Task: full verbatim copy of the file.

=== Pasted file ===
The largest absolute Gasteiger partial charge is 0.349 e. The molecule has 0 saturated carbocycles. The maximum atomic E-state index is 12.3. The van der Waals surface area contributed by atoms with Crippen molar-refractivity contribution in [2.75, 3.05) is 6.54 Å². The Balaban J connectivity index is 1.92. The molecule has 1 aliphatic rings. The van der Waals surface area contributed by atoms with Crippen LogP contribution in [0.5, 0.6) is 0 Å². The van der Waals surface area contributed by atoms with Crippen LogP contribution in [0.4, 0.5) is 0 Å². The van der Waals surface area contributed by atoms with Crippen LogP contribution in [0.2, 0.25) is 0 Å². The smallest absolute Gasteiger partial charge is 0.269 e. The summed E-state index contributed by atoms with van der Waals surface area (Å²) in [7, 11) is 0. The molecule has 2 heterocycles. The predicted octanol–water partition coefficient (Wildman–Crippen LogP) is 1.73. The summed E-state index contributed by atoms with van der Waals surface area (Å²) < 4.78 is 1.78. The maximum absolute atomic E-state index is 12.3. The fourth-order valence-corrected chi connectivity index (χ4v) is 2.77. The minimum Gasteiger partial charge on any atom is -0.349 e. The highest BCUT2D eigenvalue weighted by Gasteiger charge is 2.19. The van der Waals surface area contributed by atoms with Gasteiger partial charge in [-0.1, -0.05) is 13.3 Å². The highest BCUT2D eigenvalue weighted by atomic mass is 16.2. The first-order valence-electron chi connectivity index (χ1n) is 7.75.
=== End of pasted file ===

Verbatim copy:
The largest absolute Gasteiger partial charge is 0.349 e. The molecule has 0 saturated carbocycles. The maximum atomic E-state index is 12.3. The van der Waals surface area contributed by atoms with Crippen molar-refractivity contribution in [2.75, 3.05) is 6.54 Å². The Balaban J connectivity index is 1.92. The molecule has 1 aliphatic rings. The van der Waals surface area contributed by atoms with Crippen LogP contribution in [0.5, 0.6) is 0 Å². The van der Waals surface area contributed by atoms with Crippen LogP contribution in [0.4, 0.5) is 0 Å². The van der Waals surface area contributed by atoms with Crippen LogP contribution in [0.2, 0.25) is 0 Å². The smallest absolute Gasteiger partial charge is 0.269 e. The summed E-state index contributed by atoms with van der Waals surface area (Å²) in [7, 11) is 0. The molecule has 2 heterocycles. The predicted octanol–water partition coefficient (Wildman–Crippen LogP) is 1.73. The summed E-state index contributed by atoms with van der Waals surface area (Å²) < 4.78 is 1.78. The maximum absolute atomic E-state index is 12.3. The fourth-order valence-corrected chi connectivity index (χ4v) is 2.77. The minimum Gasteiger partial charge on any atom is -0.349 e. The highest BCUT2D eigenvalue weighted by Gasteiger charge is 2.19. The van der Waals surface area contributed by atoms with Gasteiger partial charge in [-0.1, -0.05) is 13.3 Å². The highest BCUT2D eigenvalue weighted by atomic mass is 16.2. The first-order valence-electron chi connectivity index (χ1n) is 7.75.